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It’s the little things that count.

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If you feel overwhelmed by the prospect of getting organized, remember that a small effort in a key spot can make a huge difference. Here are some ideas.

1. Clean out the kitchen junk drawer (yes, even I have one!).

Clear off the counter and unload the drawer onto it. Now separate things into categories. Mine contained pens, matchbooks, twist ties, rubber bands, pads of paper, chip bag clips, coupons, recycling information and miscellaneous items such as one of the rubber feet off the rice cooker and parts for a shelving system I no longer have. Coupons I put in my wallet and recycling info went into the filing cabinet. Most of the miscellaneous stuff got thrown out. The remainder went into plastic drawer organizers from the Container Store, with room left in the drawer on one side for the paper pads. So, most of what was in there stayed, but now it’s arranged so that I don’t have to hunt through it for what I need. This is a microcosm of organizing.

2. Clean off your mail table.

I hope you’re in the habit of opening your mail over the recycling bin. This way you can get rid of advertising and solicitations you’re not interested in right away. But there are other items you receive that you may be undecided about, or not end up having time for and they usually accumulate somewhere (if they’re not on the mail table, check the desk, the dining room table, the kitchen counter). These are event notices, catalogs and publications, for example. So go through that stack and see what’s outdated and no longer relevant and get rid of it.

3. Clear out old magazines.

These pile up in baskets, magazine holders, coffee tables, nightstands, bathroom racks, etc. It’s a great idea to have your reading material in places where you do your reading, but if you aren’t reading at the pace you’re receiving new material, bite the bullet and get rid of the old stuff. The easiest way is to take out the bottom half of the pile, the older stuff, and toss it. If your collection isn’t in chronological order, just keep the latest issue or two of each publication and get rid of the rest. If you’re really behind in your reading, consider letting some of those subscriptions lapse.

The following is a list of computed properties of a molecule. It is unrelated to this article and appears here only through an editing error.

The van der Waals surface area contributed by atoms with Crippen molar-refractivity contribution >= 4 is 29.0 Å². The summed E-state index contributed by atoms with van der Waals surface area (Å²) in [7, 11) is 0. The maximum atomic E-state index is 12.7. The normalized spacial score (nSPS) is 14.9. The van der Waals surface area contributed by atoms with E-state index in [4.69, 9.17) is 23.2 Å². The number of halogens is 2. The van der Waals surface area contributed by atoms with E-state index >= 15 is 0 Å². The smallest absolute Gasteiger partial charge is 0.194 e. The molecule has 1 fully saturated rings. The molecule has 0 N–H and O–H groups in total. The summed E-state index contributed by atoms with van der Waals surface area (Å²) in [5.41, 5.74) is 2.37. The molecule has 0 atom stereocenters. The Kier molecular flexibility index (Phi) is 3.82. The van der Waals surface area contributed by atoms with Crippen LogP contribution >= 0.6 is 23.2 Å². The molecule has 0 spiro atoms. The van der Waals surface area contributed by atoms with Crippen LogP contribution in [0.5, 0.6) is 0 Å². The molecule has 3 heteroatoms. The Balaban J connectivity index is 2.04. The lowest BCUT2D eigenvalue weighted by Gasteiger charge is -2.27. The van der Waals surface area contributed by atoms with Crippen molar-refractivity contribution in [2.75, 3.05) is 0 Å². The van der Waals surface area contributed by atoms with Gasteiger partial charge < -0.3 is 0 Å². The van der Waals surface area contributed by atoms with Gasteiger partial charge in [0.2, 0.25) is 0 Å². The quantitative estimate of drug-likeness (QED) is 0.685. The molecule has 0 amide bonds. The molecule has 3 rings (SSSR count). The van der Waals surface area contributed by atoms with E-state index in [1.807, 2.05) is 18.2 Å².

4. Toss out old bill stubs.

I’m talking about the stubs from your utility, cable, phone, etc. bills. I keep mine in a stack on a desk shelf. They are in chronological order only; I see no reason to separate out the PGE from the phone bills and file them separately. (The chronological method works fine for business bill stubs too. Just keep them separate.) I keep mine going about a year back, which is when the shelf starts getting full, then I take a sheaf off the bottom and throw them out. Note: if you deduct those expenses on your taxes, of course, you'll keep the bills.

These three tasks should only take you an hour apiece at the most (#4 should take about 2 minutes). They involve high traffic areas so clearing them out should make a difference in how cluttered things feel. This is what you want. It may feel like a drop in the bucket to organize a junk drawer, but if you open it several times a day, you’ll be rewarded regularly with this sign of progress.

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